Later on, the same people who are going at bullock-cart speed will hate the spiritual life and hate their Master. They will say, "What have you done? I gave 30 years of my life, 40 years of my life to spirituality. You have not made me secure, you have not made me confident, you have not increased my love, you have not increased my devotion, you have not increased my surrender. What have you done?" Then they will start blaming the spiritual life, blaming the Master, blaming everybody. By blaming the spiritual Master, by blaming the spiritual life or the path, no purpose is served.
If people cannot go back to their original starting point, where they know how much aspiration they had, how much love they had for the path, how much devotion and how much surrender, if they have descended, descended and descended and after five or six years there is no hope for them to go back to their original height, if they now find it difficult to go higher and deeper and farther towards the destination, it is no use for them to remain on the path. There are many, many like that. There are many who stay with us just because they have a comfortable life.
Again, I must say that there are some people who are extremely disciplined. There are some who are maintaining their sincerity and throwing their heart and soul into divine activities. Some people, I must say, have made tremendous progress over the years; otherwise this boat would by now have capsized. Especially in this year, the year of surprises, disciples here, there and elsewhere have made tremendous progress. Outwardly, this progress cannot be measured. Who has conquered jealousy, who has conquered insincerity, who has conquered other imperfections — only the Master can judge. The disciples cannot judge anybody, because the disciples are not in a position to enter into the hearts of those who have made tremendous, tremendous progress. Again, there are people who have given me shocking experiences over the years with their descent. To say they have descended considerably is an understatement.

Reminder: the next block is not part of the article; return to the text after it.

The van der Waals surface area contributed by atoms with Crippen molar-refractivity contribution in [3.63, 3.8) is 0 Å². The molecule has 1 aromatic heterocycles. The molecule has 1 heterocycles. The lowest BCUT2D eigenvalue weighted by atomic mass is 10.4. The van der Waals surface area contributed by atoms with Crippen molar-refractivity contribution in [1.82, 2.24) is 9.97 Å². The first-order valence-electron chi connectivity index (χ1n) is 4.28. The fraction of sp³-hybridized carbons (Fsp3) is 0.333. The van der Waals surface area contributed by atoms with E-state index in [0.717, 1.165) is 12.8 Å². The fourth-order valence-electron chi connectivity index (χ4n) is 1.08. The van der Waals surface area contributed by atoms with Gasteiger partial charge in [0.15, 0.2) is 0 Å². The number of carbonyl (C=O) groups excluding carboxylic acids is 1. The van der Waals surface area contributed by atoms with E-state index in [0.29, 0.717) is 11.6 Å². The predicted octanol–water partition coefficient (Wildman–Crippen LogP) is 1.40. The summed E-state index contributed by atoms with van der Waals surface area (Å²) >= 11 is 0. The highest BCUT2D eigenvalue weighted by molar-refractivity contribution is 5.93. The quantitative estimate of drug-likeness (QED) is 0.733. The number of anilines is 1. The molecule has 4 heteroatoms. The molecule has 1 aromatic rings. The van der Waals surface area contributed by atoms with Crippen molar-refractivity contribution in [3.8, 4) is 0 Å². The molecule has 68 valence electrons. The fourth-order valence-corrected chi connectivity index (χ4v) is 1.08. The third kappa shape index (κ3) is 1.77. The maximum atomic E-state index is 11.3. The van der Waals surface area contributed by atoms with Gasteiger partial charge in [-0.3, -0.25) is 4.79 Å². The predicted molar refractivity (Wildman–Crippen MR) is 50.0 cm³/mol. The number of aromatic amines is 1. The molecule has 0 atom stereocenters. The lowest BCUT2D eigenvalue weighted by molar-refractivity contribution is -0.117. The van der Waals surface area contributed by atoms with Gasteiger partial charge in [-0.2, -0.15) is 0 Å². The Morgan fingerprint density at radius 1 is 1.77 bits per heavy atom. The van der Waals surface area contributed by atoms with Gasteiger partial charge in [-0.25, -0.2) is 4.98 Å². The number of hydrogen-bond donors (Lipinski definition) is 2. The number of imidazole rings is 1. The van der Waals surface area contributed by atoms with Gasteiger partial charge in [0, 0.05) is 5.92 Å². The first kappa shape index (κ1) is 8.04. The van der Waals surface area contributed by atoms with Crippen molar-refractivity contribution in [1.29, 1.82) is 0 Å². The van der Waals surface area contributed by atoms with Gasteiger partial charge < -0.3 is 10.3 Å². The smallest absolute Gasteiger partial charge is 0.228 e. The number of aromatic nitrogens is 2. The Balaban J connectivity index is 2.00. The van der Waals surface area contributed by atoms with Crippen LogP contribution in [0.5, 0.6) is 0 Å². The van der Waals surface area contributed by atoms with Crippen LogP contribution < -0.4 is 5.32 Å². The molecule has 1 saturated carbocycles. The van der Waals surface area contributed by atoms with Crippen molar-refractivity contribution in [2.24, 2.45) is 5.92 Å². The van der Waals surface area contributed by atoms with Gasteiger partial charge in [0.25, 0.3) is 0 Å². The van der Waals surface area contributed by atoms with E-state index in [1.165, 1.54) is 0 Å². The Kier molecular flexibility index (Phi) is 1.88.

If I have properly understood your question, you are asking: if people are fooling themselves, if they have no sincere aspiration, should they continue on the path with the hope that one day they will get back their aspiration? Previously I used to say, "Even if you are snoring in the boat, no harm. You can sleep." But now I see that some people who have been sleeping and snoring all of a sudden get up and become startled. They say, "Where are we?" Then they feel that the water is the safest place, so they jump out of the boat into the water.
Again, the only consolation is that there are people who have made tremendous, tremendous progress inwardly and outwardly, especially this year, the year of surprises. There are also those who have descended for good. Now, what can be done? I feel sorry for them because they are wasting their life, especially the young generation. If they do not get back their aspiration after they lose it, then when they become 40 or 50 years old, they will blame me. They will say, "Why didn't you help us to make progress? Why didn't you help us to conquer these difficulties?" I can only say that I tried my very, very best, but they did not have the necessary receptivity.